Ahead of a particularly contentious election season, a panel of influential Christian leaders, theologians, and authors gathered to discuss the importance of Christ-centered political engagement and bearing Gospel witness in a polarized society.
The “People of Faith: Engage 2020” webinar featured CCM artist Michael W. Smith, Southern Baptist leader Dr. Richard Land, President Obama’s evangelical outreach leader, Michael Wear, AND Campaign co-founder Justin Giboney, and young author and theologian Kaitlyn Schiess.
Hosted by Weston Wamp, senior political strategist at Issue One, a nonpartisan reform organization in Washington, and his father, former Tennessee Congressman Zach Wamp, the webinar focused on a wide range of issues pertaining to the political responsibility of the Body of Christ, both individually and collectively.
Opening the webinar, Zach Wamp cited Matthew 10:16, which says, “Behold, I send you out as sheep in the midst of wolves; so be wise as serpents and innocent as doves,” to encourage Christians to engage with the political process.
“I think when Jesus comes back, He doesn’t want to see us hiding and waiting,” he said. “He wants to see us engaged.”
Giboney, an attorney and political strategist in Atlanta, said there are two primary reasons Christians should participate in the civic space: To defend human dignity and promote human flourishing.
“The best way that we can do that, I think, is going against this false dichotomy … which kind of separates justice and order,” Giboney said. “For so long it was thought that if you cared about justice in a social context or racial context, then you would go to the left. If you cared about order and morality, then you will go to the right. But when we look at the Gospel, when you look at the walk of Jesus Christ, there was no separation … you actually see them coming together.”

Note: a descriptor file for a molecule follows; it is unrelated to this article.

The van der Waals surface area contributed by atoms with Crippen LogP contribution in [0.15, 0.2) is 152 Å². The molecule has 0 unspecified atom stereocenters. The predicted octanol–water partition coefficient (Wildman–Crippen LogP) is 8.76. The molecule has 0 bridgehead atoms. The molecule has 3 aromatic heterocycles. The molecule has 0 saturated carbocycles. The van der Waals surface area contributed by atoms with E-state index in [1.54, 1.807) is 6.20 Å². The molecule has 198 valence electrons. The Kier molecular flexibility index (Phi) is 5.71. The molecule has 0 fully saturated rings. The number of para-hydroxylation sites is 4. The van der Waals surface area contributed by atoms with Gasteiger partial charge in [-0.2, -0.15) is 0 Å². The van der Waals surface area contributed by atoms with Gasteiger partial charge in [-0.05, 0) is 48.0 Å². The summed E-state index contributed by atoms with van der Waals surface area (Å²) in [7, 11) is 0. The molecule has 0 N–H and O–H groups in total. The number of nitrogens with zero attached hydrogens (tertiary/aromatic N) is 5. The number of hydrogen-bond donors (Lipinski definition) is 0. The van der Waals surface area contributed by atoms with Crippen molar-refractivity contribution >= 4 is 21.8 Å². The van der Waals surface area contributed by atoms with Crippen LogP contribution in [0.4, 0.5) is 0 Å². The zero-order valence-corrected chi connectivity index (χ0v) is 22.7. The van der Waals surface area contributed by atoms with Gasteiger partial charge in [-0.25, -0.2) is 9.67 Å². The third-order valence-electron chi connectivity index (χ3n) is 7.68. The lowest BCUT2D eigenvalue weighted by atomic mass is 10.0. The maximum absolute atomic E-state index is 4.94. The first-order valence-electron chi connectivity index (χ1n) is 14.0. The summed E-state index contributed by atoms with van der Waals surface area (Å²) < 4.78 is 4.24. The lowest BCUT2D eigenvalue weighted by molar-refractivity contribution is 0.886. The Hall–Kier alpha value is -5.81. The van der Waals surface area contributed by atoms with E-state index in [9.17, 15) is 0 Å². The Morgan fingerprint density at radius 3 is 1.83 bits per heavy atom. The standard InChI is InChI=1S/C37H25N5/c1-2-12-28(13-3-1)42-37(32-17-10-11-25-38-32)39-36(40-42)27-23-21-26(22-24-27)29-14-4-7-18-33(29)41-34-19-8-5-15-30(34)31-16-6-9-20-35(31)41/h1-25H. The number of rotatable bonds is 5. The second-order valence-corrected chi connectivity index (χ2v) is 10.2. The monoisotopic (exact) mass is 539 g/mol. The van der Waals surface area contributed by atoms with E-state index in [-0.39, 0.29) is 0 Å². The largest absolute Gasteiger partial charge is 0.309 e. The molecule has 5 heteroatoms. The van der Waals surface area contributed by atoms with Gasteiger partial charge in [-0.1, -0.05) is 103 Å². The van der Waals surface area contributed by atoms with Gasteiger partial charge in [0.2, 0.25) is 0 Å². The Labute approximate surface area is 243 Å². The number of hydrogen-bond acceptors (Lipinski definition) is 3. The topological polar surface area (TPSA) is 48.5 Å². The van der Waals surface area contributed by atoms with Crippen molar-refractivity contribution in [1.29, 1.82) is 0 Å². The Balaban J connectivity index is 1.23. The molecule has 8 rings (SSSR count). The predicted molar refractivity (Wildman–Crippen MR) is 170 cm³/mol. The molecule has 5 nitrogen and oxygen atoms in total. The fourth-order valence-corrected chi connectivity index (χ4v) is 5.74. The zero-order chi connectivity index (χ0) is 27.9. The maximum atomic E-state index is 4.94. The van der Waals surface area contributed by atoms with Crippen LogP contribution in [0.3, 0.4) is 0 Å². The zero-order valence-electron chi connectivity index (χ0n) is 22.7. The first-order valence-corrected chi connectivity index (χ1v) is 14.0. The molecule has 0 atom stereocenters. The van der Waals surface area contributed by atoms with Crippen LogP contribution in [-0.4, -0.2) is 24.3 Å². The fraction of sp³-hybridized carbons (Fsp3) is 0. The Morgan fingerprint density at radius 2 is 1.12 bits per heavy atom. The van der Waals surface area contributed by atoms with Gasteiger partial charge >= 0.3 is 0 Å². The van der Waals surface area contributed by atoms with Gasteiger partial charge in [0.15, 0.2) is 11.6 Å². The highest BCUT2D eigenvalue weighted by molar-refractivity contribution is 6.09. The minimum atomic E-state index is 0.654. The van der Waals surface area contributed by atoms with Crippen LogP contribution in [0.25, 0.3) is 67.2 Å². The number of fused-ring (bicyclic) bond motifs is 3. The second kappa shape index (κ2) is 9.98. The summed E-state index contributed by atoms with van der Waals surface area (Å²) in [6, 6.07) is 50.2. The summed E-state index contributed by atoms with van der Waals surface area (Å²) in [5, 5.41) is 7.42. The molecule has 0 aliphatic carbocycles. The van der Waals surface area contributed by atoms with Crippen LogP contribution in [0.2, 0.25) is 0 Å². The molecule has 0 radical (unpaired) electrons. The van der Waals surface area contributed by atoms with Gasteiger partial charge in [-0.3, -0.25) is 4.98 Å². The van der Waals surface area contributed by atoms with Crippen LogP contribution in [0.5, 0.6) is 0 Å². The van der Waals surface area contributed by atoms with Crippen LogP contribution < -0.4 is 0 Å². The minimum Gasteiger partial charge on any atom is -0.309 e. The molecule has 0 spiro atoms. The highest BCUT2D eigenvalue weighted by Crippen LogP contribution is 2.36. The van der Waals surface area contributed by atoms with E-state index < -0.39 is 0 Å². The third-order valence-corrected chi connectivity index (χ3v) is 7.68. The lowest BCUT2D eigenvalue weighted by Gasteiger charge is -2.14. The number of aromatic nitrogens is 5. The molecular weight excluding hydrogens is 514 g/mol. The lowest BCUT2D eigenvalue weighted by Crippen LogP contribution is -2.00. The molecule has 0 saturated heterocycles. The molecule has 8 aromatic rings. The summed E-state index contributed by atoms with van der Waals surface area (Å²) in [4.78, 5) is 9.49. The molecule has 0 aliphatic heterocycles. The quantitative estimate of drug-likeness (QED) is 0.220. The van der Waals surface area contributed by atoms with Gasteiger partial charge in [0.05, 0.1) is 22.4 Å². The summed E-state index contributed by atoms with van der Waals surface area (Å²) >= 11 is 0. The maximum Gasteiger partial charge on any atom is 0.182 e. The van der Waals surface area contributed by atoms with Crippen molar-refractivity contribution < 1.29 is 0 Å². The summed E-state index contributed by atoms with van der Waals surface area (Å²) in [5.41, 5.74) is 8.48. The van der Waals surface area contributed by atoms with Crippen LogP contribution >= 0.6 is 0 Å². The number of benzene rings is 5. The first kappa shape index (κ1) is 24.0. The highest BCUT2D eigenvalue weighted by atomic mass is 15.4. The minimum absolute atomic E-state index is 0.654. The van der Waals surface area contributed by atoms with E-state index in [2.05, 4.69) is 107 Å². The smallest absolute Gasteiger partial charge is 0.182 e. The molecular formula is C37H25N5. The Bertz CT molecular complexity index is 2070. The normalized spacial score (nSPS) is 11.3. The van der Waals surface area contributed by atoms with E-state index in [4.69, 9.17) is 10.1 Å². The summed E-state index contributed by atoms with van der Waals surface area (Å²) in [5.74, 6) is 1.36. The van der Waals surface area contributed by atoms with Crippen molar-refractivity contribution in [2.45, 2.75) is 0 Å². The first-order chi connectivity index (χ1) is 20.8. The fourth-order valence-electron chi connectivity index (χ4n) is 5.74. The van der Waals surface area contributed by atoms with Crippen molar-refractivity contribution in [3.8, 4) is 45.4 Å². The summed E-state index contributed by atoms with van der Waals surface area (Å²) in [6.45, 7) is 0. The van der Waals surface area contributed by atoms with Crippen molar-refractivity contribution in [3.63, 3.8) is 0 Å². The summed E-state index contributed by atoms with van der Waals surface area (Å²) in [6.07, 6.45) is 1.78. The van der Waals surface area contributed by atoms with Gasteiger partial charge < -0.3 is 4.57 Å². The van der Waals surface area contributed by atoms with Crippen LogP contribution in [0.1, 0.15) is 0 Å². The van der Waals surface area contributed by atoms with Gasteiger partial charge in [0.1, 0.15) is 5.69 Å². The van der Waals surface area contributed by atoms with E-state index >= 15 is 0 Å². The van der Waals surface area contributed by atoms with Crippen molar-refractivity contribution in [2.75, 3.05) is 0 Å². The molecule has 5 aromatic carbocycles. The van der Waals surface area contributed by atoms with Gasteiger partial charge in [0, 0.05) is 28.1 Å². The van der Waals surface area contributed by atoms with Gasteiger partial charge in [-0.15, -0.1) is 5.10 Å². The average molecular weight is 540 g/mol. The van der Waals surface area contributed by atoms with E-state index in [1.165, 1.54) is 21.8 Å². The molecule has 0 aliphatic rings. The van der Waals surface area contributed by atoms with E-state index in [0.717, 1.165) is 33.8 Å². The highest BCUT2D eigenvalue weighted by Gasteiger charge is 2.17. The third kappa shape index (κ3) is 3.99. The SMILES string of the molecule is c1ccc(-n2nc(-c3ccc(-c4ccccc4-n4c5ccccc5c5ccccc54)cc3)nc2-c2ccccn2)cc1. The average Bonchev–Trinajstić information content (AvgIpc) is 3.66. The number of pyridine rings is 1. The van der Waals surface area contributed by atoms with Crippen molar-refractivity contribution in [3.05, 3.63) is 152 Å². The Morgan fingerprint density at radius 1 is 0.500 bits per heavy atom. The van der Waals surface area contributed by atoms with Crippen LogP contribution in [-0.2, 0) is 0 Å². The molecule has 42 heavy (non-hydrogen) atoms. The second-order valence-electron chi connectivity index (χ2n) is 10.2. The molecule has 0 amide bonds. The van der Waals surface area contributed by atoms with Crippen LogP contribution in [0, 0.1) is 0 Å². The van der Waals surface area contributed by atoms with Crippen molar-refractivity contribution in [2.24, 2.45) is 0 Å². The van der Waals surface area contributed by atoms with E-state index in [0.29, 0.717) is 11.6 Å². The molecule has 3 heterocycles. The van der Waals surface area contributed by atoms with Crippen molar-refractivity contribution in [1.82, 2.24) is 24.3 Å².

“Christians need to be in that space because I don’t think anybody can interpret it the same way as we do,” he stressed. “I don’t think any of these ideologies that sometimes Christians follow too closely have the moral imagination to provide the answers that we need at a time like this.”
The webinar also addressed the cynical attitude of many Americans toward politics. A recent study found that the United States has one of the lowest rates of youth voter turnout in the world.
Wear, who co-authored a book with Giboney titled Compassion (&) Conviction: The AND Campaign’s Guide to Faithful Civic Engagement, acknowledged that many young Christians don’t want to engage with politics in D.C. because they’re too “dirty” or “messy.”
“You don’t have a choice about whether you have a stake in our politics just by virtue of being a citizen, you have a responsibility,” Wear contended. “As a Christian, and as a citizen, the only real choice you have to make is how to steward that responsibility.”
Christians shouldn’t go to politics for “ultimate things” like self-aggrandizement, identity, or a primary sense of community, Wear said, adding: “Christians find their security and their identity elsewhere. It’s actually the fact that Christians find those ultimate things elsewhere that they’re actually freed up, then, to enter into politics for the love of their neighbors, and for the good of the communities in which they live in.”
Schiess pointed out that millennials and Generation Z, in particular, are “very attuned to what seems fake or inauthentic” and disillusioned by the hypocrisy that often seems born out of maintaining or accruing power.
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SOURCE: Christian Post, Leah MarieAnn Klett